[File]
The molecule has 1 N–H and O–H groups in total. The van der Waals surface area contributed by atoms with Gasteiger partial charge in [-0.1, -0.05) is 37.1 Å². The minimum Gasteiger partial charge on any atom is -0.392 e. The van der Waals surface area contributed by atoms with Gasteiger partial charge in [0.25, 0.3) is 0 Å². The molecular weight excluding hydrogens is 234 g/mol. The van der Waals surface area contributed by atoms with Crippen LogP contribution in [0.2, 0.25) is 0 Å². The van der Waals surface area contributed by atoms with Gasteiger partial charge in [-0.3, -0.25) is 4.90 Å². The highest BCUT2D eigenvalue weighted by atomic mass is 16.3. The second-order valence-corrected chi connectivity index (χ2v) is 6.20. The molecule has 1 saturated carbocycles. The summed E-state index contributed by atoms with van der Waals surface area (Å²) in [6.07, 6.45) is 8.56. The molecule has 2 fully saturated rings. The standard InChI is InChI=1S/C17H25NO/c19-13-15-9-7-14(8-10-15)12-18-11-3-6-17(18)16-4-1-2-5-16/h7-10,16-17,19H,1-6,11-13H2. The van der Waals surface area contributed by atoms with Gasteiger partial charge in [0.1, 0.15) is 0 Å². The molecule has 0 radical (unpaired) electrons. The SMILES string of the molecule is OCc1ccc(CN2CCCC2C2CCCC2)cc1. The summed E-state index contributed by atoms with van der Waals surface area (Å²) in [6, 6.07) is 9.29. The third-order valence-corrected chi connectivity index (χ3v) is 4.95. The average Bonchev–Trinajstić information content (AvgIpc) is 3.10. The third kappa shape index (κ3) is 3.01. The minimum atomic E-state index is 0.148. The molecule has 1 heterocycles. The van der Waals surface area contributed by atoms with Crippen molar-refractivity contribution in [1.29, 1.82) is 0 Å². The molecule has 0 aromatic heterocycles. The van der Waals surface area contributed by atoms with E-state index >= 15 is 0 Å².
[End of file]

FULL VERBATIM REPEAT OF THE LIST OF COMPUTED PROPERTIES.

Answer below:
The molecule has 1 N–H and O–H groups in total. The van der Waals surface area contributed by atoms with Gasteiger partial charge in [-0.1, -0.05) is 37.1 Å². The minimum Gasteiger partial charge on any atom is -0.392 e. The van der Waals surface area contributed by atoms with Gasteiger partial charge in [0.25, 0.3) is 0 Å². The molecular weight excluding hydrogens is 234 g/mol. The van der Waals surface area contributed by atoms with Crippen LogP contribution in [0.2, 0.25) is 0 Å². The van der Waals surface area contributed by atoms with Gasteiger partial charge in [-0.3, -0.25) is 4.90 Å². The highest BCUT2D eigenvalue weighted by atomic mass is 16.3. The second-order valence-corrected chi connectivity index (χ2v) is 6.20. The molecule has 1 saturated carbocycles. The summed E-state index contributed by atoms with van der Waals surface area (Å²) in [6.07, 6.45) is 8.56. The molecule has 2 fully saturated rings. The standard InChI is InChI=1S/C17H25NO/c19-13-15-9-7-14(8-10-15)12-18-11-3-6-17(18)16-4-1-2-5-16/h7-10,16-17,19H,1-6,11-13H2. The van der Waals surface area contributed by atoms with Gasteiger partial charge in [0.1, 0.15) is 0 Å². The molecule has 0 radical (unpaired) electrons. The SMILES string of the molecule is OCc1ccc(CN2CCCC2C2CCCC2)cc1. The summed E-state index contributed by atoms with van der Waals surface area (Å²) in [6, 6.07) is 9.29. The third-order valence-corrected chi connectivity index (χ3v) is 4.95. The average Bonchev–Trinajstić information content (AvgIpc) is 3.10. The third kappa shape index (κ3) is 3.01. The minimum atomic E-state index is 0.148. The molecule has 1 heterocycles. The van der Waals surface area contributed by atoms with Crippen molar-refractivity contribution in [1.29, 1.82) is 0 Å². The molecule has 0 aromatic heterocycles. The van der Waals surface area contributed by atoms with E-state index >= 15 is 0 Å².